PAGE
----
Blood tests may enable more accurate diagnosis of ALS at an earlier stage of the disease. As described in a study by researchers at University of Gothenburg and Umeå University, it involves measuring the blood level of a substance that, as they have also shown, varies in concentration depending on which variant of ALS the patient has.
The study, published in Scientific Reports, include Fani Pujol-Calderón, postdoctoral fellow at Sahlgrenska Academy, University of Gothenburg, and Arvin Behzadi, doctoral student at Umeå University and medical intern at Örnsköldsvik Hospital, as shared first authors.
Currently, it is difficult to diagnose amyotrophic lateral sclerosis (ALS), the most common form of motor neuron disease, early in the course of the disease. Even after a prolonged investigation, there is a risk of misdiagnosis due to other diseases that may resemble ALS in early stages. Much would be gained from earlier correct diagnosis and, according to the researchers, the current findings look promising.
Neurofilaments — proteins with a special role in the cells and fibers of nerves — are the substances of interest. When the nervous system is damaged, neurofilaments leak into the cerebrospinal fluid (CSF) and in lower concetrations in blood compared to CSF. In their study, scientists at Umeå University and the University Hospital of Umeå, as well as at the University of Gothenburg and Sahlgrenska University Hospital in Gothenburg, demonstrated that CSF and blood levels of neurofilaments can differentiate ALS from other diseases that may resemble early ALS.
More sensitive methods of analysis
Compared with several other neurological diseases, previous studies have shown higher concentrations of neurofilaments in CSF in ALS. Measuring neurofilament levels in the blood has previously been difficult since they occur at much lower concentrations compared to CSF. In recent years, however, new and more sensitive analytical methods have generated new scope for doing so.
The current study shows a strong association, in patients with ALS, between the quantity of neurofilaments in the blood and in CSF. The study is based on blood and CSF samples collected from 287 patients who had been referred to the Department of Neurology at the University Hospital of Umeå for investigation of possible motor neuron disease. After extensive investigation, 234 of these patients were diagnosed with ALS. These had significantly higher levels of neurofilaments in CSF and blood compared to patients who were not diagnosed with ALS.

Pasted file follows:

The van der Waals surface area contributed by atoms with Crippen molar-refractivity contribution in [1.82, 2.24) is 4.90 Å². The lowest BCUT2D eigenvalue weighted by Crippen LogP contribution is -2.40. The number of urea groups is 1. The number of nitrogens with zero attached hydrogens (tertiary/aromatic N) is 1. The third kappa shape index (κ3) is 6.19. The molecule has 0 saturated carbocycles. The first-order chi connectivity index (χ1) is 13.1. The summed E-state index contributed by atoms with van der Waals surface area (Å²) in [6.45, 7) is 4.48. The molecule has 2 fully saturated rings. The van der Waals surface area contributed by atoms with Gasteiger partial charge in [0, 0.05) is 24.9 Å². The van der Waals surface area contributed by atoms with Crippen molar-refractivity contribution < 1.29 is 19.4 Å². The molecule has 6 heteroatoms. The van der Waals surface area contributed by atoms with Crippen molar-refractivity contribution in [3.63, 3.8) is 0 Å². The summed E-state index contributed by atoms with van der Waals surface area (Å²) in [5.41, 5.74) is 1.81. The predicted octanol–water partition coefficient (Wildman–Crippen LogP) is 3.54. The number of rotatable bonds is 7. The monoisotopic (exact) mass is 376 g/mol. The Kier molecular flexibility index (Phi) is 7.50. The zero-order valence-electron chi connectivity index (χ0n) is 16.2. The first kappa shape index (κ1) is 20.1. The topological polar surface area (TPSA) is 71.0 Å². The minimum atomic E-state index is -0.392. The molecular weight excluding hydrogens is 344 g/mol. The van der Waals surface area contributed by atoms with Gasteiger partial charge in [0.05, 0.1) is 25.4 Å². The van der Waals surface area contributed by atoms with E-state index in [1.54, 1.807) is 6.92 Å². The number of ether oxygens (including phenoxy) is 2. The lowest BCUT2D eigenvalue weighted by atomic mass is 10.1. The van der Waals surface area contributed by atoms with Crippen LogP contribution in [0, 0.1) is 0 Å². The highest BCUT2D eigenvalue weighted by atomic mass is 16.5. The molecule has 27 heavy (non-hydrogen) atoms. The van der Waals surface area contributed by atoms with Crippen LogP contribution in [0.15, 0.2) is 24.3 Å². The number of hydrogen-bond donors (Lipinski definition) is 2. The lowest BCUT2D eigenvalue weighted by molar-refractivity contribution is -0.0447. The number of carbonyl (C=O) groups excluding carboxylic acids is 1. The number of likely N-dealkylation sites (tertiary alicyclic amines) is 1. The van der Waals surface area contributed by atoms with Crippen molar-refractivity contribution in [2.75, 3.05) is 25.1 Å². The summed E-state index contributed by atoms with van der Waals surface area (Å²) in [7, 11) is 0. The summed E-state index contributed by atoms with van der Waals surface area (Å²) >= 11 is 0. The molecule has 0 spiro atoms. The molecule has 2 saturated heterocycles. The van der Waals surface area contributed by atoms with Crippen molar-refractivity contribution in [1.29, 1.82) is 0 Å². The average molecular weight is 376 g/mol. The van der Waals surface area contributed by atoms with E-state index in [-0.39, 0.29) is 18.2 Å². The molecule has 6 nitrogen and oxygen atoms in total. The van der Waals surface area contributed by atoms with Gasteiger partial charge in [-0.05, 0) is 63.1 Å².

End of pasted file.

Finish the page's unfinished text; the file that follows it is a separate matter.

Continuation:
Differences among various subgroups of ALS were also investigated and detected. Patients whose pathological symptoms started in the head and neck region had higher neurofilament concentrations in the blood and worse survival than patients whose disease onset began in an arm or a leg. The study has also succeeded in quantifying differences in blood levels of neurofilaments and survival for the two most common mutations associated to ALS.
“Finding suspected cases of ALS through a blood test opens up completely new opportunities for screening and measuring neurofilaments in blood collected longitudinally enables easier quantification of treatment effects in clinical drug trials compared to longitudinal collection of CSF. Finding ALS early in the disease course may facilitate earlier administration of pharmaceutical treatment, before the muscles have atrophied,” Arvin Behzadi says.
ALS is a neurodegenerative syndrome that leads to loss of nerve cells in both the brain and the spinal cord, resulting in muscle weakness and atrophy. Most of these patients die within two to four years after the symptom onset, but roughly one in ten survive more than ten years after the symptoms first appeared. Several genetic mutations have been associated to ALS. At present, there is no curative treatment. Nevertheless, the current drug available has been shown to prolong the survival in some ALS patients if it is administered in time.